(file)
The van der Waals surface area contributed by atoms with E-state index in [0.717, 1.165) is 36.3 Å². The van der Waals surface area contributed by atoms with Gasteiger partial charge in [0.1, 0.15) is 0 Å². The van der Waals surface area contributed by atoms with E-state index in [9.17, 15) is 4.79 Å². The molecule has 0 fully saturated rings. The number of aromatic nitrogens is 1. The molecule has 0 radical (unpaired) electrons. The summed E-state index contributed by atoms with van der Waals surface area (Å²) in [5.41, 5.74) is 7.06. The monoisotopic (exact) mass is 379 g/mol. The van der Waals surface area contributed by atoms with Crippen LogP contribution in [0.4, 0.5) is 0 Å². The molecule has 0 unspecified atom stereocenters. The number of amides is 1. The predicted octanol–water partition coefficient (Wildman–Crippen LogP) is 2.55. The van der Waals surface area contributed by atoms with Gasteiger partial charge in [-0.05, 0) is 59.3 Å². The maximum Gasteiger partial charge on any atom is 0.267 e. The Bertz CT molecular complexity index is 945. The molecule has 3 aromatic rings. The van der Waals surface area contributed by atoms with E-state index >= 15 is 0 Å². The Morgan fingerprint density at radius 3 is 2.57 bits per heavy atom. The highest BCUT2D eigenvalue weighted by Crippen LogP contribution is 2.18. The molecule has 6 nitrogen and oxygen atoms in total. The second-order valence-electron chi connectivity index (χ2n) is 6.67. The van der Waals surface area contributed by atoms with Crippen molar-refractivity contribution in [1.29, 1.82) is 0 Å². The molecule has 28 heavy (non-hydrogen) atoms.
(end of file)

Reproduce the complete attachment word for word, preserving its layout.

The van der Waals surface area contributed by atoms with E-state index in [0.717, 1.165) is 36.3 Å². The van der Waals surface area contributed by atoms with Gasteiger partial charge in [0.1, 0.15) is 0 Å². The van der Waals surface area contributed by atoms with E-state index in [9.17, 15) is 4.79 Å². The molecule has 0 fully saturated rings. The number of aromatic nitrogens is 1. The molecule has 0 radical (unpaired) electrons. The summed E-state index contributed by atoms with van der Waals surface area (Å²) in [5.41, 5.74) is 7.06. The monoisotopic (exact) mass is 379 g/mol. The van der Waals surface area contributed by atoms with Crippen LogP contribution in [0.4, 0.5) is 0 Å². The molecule has 0 unspecified atom stereocenters. The number of amides is 1. The predicted octanol–water partition coefficient (Wildman–Crippen LogP) is 2.55. The van der Waals surface area contributed by atoms with Gasteiger partial charge in [-0.05, 0) is 59.3 Å². The maximum Gasteiger partial charge on any atom is 0.267 e. The Bertz CT molecular complexity index is 945. The molecule has 3 aromatic rings. The van der Waals surface area contributed by atoms with E-state index >= 15 is 0 Å². The Morgan fingerprint density at radius 3 is 2.57 bits per heavy atom. The highest BCUT2D eigenvalue weighted by Crippen LogP contribution is 2.18. The molecule has 6 nitrogen and oxygen atoms in total. The second-order valence-electron chi connectivity index (χ2n) is 6.67. The van der Waals surface area contributed by atoms with Crippen molar-refractivity contribution in [1.29, 1.82) is 0 Å². The molecule has 28 heavy (non-hydrogen) atoms.